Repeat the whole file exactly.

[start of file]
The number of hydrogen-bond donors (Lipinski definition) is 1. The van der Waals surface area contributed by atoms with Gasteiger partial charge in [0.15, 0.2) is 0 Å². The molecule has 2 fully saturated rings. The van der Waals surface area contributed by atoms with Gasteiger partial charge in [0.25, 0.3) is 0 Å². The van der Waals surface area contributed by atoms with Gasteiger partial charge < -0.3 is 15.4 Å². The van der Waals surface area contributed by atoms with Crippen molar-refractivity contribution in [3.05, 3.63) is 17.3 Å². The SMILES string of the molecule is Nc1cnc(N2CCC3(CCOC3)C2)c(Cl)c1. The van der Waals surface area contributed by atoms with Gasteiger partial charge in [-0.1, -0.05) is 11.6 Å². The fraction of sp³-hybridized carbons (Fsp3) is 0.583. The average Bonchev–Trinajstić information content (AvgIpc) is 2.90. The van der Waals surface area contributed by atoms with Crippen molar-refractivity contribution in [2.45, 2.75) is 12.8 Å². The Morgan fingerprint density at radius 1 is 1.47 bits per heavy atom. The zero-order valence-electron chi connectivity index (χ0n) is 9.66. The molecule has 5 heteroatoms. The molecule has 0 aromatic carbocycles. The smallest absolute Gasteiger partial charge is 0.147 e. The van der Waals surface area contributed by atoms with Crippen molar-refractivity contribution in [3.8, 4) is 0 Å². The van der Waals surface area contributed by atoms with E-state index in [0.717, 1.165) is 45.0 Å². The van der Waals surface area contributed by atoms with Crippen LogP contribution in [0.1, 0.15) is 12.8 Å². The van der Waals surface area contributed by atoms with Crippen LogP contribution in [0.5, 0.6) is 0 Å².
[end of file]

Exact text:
The number of hydrogen-bond donors (Lipinski definition) is 1. The van der Waals surface area contributed by atoms with Gasteiger partial charge in [0.15, 0.2) is 0 Å². The molecule has 2 fully saturated rings. The van der Waals surface area contributed by atoms with Gasteiger partial charge in [0.25, 0.3) is 0 Å². The van der Waals surface area contributed by atoms with Gasteiger partial charge < -0.3 is 15.4 Å². The van der Waals surface area contributed by atoms with Crippen molar-refractivity contribution in [3.05, 3.63) is 17.3 Å². The SMILES string of the molecule is Nc1cnc(N2CCC3(CCOC3)C2)c(Cl)c1. The van der Waals surface area contributed by atoms with Gasteiger partial charge in [-0.1, -0.05) is 11.6 Å². The fraction of sp³-hybridized carbons (Fsp3) is 0.583. The average Bonchev–Trinajstić information content (AvgIpc) is 2.90. The van der Waals surface area contributed by atoms with Crippen molar-refractivity contribution in [2.45, 2.75) is 12.8 Å². The Morgan fingerprint density at radius 1 is 1.47 bits per heavy atom. The zero-order valence-electron chi connectivity index (χ0n) is 9.66. The molecule has 5 heteroatoms. The molecule has 0 aromatic carbocycles. The smallest absolute Gasteiger partial charge is 0.147 e. The van der Waals surface area contributed by atoms with Crippen molar-refractivity contribution in [3.8, 4) is 0 Å². The van der Waals surface area contributed by atoms with E-state index in [0.717, 1.165) is 45.0 Å². The van der Waals surface area contributed by atoms with Crippen LogP contribution in [0.1, 0.15) is 12.8 Å². The van der Waals surface area contributed by atoms with Crippen LogP contribution in [0.5, 0.6) is 0 Å².